Shavarsh Karapetyan: A Hero, an Athlete, a Legend
Shavarsh Karapetyan. An Olympic swimmer that got connected to the sport for reasons that sound inconceivable. A story of courage, bravery, persistence and luck that deserves a full exploration of the events that shaped it. A story that created a world champion of legendary proportions. Had the betting world been as spread as it is now, he would have made millions for those that placed their bets on him. Nevertheless, you can still bet on his successors. Just open a betting account without limits and you’ll be all set.
He was born on May 19, 1953, in Kirovakan, the largest city in Armenia. At the time this was still Soviet Union. At the age of 15, he was attacked by a group of hooligans who beat him, tied a boulder around his neck, and threw him into a lake.
Karapetyan had to wriggle under the water to untie his hands. Later on, in an interview, he said he would not have been able to reach the surface if the stone was just a little heavier. However, it was this episode that encouraged him to learn how to swim. It wasn’t much later that he discovered the level of his talent. He started training daily and managed to be selected for the Armenian championship. The result was his first medal as a champion at the age of 17.
Such a feat would have immediately been recognized and promoted nowadays. However, things in the former Soviet Union were a lot different then. The coaches that had the task of selecting the national team did not want to let a newcomer surpass the athletes that they were training themselves. So he was boycotted and taken out of the national team.
The blow did not discourage him. He was determined to continue swimming, so he started practicing finswimming (swimming with fins). Six months later, he received the title of Master of Sports in the Soviet Union.
The status quo reacted to him once again. In a competition in Kiev, his oxygen tank was sabotaged by a competitor in an effort to not only prevent him from winning, but also to dissuade him from going any further.
They forgot, or did not understand, who the man was. On the verge of death, he held his breath and swam for another 75 meters to win the race. He passed out the minute he raised his head above the water, so he learned of his victory at the hospital. A year later he broke his first world record and became European Champion.
His merit as a swimmer was finally acknowledged but the challenges to the man were far from over. In 1974 he and 30 other members of the team were being taken for a morning workout. The bus driver lost control of the vehicle. In a split second decision, he jumped out of his seat and grabbed the steering wheel, saving everyone before they were thrown off a cliff’s edge.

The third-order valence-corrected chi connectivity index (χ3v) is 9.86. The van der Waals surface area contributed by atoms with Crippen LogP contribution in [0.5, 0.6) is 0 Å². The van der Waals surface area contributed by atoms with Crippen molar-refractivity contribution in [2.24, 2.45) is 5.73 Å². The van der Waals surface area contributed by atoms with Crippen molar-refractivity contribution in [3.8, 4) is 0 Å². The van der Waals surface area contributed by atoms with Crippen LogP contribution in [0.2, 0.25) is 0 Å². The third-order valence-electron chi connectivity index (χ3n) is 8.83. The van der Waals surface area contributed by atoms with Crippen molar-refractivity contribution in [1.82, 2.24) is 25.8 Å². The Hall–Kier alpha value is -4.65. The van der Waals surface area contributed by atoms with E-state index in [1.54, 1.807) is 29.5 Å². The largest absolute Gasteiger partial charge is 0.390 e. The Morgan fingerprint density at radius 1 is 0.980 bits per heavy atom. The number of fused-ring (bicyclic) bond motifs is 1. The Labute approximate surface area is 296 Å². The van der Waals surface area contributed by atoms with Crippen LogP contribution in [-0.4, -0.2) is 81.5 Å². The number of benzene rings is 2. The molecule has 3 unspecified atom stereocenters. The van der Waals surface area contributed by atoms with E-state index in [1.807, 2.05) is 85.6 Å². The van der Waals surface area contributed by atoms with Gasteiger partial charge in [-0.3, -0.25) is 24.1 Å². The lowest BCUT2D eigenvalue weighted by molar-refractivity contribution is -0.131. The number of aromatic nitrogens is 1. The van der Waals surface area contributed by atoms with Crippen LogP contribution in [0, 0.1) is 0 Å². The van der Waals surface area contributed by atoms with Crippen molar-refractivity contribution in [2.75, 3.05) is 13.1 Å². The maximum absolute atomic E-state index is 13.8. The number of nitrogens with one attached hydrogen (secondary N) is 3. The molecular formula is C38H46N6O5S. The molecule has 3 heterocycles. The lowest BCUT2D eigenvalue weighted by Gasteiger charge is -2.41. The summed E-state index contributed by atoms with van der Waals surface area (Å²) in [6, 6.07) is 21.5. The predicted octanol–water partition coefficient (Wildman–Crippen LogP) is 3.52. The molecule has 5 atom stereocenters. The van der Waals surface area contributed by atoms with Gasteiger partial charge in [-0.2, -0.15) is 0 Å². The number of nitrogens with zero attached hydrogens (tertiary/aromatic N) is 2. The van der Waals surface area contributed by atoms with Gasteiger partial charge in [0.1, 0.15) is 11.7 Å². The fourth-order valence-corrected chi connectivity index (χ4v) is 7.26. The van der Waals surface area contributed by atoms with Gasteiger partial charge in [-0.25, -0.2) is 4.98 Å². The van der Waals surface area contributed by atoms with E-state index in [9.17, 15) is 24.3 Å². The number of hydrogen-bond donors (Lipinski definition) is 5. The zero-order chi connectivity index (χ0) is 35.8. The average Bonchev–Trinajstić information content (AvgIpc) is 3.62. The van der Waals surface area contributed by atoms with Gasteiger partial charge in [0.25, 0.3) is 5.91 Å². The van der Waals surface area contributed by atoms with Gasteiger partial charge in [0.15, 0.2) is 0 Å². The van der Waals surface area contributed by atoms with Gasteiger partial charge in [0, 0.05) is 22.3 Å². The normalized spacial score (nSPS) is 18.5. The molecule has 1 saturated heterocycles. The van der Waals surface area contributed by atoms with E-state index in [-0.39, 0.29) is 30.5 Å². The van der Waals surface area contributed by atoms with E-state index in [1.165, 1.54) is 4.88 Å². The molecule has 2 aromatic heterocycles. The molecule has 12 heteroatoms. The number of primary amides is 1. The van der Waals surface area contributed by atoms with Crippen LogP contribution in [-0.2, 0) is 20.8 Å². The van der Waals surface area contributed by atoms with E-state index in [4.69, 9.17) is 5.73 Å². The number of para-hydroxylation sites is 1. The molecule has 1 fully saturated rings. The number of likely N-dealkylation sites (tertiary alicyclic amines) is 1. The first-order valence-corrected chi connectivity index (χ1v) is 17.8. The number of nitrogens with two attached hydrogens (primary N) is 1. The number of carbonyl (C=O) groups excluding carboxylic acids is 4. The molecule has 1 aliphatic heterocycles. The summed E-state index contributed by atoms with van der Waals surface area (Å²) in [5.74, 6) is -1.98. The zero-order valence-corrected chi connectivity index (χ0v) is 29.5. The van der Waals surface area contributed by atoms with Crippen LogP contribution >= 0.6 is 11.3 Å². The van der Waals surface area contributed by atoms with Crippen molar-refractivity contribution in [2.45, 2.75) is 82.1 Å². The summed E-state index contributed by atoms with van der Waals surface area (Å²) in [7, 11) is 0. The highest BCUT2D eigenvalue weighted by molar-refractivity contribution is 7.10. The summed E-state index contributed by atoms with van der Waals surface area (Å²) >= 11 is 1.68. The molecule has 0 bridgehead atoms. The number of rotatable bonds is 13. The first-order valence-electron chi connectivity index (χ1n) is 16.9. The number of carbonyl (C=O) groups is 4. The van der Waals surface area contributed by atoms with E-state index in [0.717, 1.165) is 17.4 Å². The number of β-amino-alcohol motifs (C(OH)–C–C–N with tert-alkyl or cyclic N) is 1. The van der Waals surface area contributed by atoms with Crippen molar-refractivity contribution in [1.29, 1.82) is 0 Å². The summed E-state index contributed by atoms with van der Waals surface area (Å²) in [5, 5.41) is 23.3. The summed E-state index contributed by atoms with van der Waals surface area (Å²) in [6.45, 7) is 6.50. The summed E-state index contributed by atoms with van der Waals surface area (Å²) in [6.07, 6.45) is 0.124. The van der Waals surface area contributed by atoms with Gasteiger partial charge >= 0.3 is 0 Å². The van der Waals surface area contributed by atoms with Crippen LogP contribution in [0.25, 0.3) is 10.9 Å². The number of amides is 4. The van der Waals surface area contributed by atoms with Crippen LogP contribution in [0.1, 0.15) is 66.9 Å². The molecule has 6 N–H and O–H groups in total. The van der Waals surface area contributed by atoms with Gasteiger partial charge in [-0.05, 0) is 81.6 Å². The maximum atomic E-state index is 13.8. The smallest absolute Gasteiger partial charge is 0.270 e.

Two years later, on the morning of September 16, 1976, Karapetyan and his brother Kamo had just finished a 20-kilometer run on the shore of Lake Yerevan, when they heard the unmistakable sound a crash. A trolleybus with 92 passengers crossed a guardrail and plummeted 25 meters away from the lakeshore.
Without hesitation, Karapetyan jumped into the water and swam to the sinking vehicle. He broke the window with his foot and managed to save 20 people, one at a time, taking 30 to 35 seconds for each attempt. Afterwards, he lost consciousness, to wake up 46 days later after a deep comatose state.
Unfortunately, the news he received at that time were quite disheartening. First of all, he had not managed to save everyone. Secondly, his heroism would have irreversible consequences. He had contracted severe bilateral pneumonia, his blood had been contaminated by the amount of sewage in the water and suffered from extreme nervous exhaustion. That was the end of his career.
Recognition at last
Due to government censorship, the facts were not released to the public until 2 years later. It took another 4 years for a newspaper to mention Karapetyan as the hero. When the events of his life and the details of his heroic act were exposed, he became famous, receiving around 60 thousand letters. He also received the decoration of the Order of the Badge of Honor.
However, when asked about his act of heroism, he said he would rather die than choose not to jump into that lake while 92 people were literally drowned. He just knew it was the right thing to do, no matter how difficult and dangerous it was.
Disregarding his doctors, Karapetyan competed 1 more time and broke his 11th world record: 400 meters in 3 minutes. Afterwards, PTSD and the physical injuries took over and he was forced to retire. For a long time, he lived with an aversion to water, so much so that he forgot the athlete he was. The athlete that won the titles of:
- World champion 17 times
- European champion 13 times
- Soviet Champion 7 times
- 11 world records
However, he did not forget the kind of man he was. The date was February 19, 1985. He was near a building that burst into fire. Again, without hesitation, he ran to rescue people, suffering 3rd-degree burns and multiple injuries in several parts of his body, spending many days in the hospital.
That same year, the athlete was honored with a UNESCO Fair Play award.
Shavarsh Karapetyan never tried to profit from his heroic acts, so much so that for a long time he worked as a school principal while taking care of 3 children and living an ordinary life. He currently has a shoe repair shop in Moscow called “Second Breath”. He probably understood that no one could have done everything he did and the way he did it, but he never let it go to his head or felt that he was entitled to anything; a true hero indeed.
Life and sports are full of stories like Karapetyan’s. Inspiring stories that provide the incentive to others to try harder for what they want. Stories that we will keep publishing here at ACC-EX, so stay tuned to our news section, joining ACC-EX today!